In May 2009 the Macalister Demonstration Farm (MDF) made a successful application to the Department of Agriculture, Fisheries and Forestry under the Farm Ready Program for a project known as the ‘Carbon Ready Dairy Demonstration’ to identify the source and size of carbon emissions generated by normal operations and then to use this information to develop a Carbon Emissions Reduction Plan. The Plan includes strategies to minimise and offset carbon emissions as well as an analysis of the financial impact of the plan on the farm business. A key to the project is to gather and interpret information in a practical way so that farmers can then make informed decisions about their investment in carbon emissions reduction or offset.
The strategy proposed for the MDF is based on a number of key elements:
- The initial target is for a 5% reduction in farm emissions by 2020 but opportunities for good and strategic investments that reduce emissions further will not be ignored;
- Because of uncertainty moving into a carbon restrained economy, a medium term view has been taken with a payback target for any investment at five years. Investments that have a longer payback period will be considered in the light of other incentives or cross subsidies to bring the payback period back to five years;
- The strategy includes a combination of emissions reduction actions and emissions offsets for greatest flexibility;
- The risk involved in investing in the Carbon Farming initiative are seen as too high to be worth the investment when other lower risk actions are available.
The highest priority investments, even though the emissions savings are low, are those that are the easiest and least expensive that also has milk quality benefits.
Installation of a heat recovery unit on the refrigeration compressor is seen as a less expensive option to reducing water heating emissions than the more expensive warm water wash system. If we were building a new dairy and the price of the wash unit comes down we should consider it as an option but in an established dairy there is little incentive at the price for both the electricity cost savings and emission savings.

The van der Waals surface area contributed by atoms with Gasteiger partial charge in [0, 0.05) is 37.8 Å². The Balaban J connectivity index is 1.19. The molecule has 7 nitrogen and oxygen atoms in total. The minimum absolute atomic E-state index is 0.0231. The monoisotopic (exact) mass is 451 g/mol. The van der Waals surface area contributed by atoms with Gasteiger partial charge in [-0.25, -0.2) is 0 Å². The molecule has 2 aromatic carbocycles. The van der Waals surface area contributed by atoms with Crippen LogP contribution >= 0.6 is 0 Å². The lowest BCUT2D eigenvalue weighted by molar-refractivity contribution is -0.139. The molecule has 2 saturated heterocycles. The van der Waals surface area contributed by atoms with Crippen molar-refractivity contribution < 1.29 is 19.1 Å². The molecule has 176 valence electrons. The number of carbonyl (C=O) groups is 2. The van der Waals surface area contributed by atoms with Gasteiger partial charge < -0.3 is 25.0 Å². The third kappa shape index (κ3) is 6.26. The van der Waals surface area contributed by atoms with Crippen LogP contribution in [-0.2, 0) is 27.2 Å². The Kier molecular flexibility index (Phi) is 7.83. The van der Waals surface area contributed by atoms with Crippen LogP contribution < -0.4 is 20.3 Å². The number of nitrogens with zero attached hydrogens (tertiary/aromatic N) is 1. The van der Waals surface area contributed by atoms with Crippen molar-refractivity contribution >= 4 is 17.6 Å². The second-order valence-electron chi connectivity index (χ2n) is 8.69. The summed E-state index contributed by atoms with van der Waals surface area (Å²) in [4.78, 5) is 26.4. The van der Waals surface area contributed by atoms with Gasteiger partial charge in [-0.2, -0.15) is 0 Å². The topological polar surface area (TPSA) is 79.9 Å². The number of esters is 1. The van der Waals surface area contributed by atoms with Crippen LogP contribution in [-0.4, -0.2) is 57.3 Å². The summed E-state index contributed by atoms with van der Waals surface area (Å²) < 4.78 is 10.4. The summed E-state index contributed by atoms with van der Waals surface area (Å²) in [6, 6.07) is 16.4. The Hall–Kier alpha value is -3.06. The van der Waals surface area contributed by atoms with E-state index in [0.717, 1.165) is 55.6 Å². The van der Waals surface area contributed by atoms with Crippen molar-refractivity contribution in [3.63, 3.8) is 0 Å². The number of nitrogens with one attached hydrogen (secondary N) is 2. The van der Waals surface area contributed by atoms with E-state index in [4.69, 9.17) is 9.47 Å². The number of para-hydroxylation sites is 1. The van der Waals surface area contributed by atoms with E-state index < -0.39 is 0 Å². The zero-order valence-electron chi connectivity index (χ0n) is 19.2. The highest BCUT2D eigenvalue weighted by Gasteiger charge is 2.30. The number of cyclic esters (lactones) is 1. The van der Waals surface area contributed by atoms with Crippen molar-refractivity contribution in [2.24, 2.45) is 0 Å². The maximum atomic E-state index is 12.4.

Investment in solar hot water is recommended because it is a known technology that easily integrates into our current system. This is also an important element of this strategy – we don’t like surprises! It is a low cost investment for each tonne of emissions reduction and represents good value from an environmental point of view.
One of the greatest challenges faced by all businesses is to control costs. Because renewable energy will not be subject to any carbon tax or carbon permit costs it will not be affected by any trading schemes, other than perhaps to come down in price as it becomes more mainstream. By choosing renewable energy at the time when the difference in price between renewable and non-renewable power is closer together we will effectively cap the impact of any carbon scheme on electricity costs. This generates greater financial certainty and lower risk as we move into an unknown future.
This strategy achieves a total farm emission reduction of 8.45%, in excess of the national target. Whilst all of these actions reduce emissions they also generate cost savings that means that an investment in the next 18 months will have them all paid for by the 2020 target date.
At this stage, any further reduction in carbon emissions come at considerably greater cost with longer payback periods. We consider it wise to wait for the development of rumen modifying actions that can reduce methane emissions and additives to urea to reduce breakdown to nitrous oxide as the next big step in emissions reduction. In the meantime, we will continue to feed our cows well and use best-management practices for fertilizer application to minimise our emissions.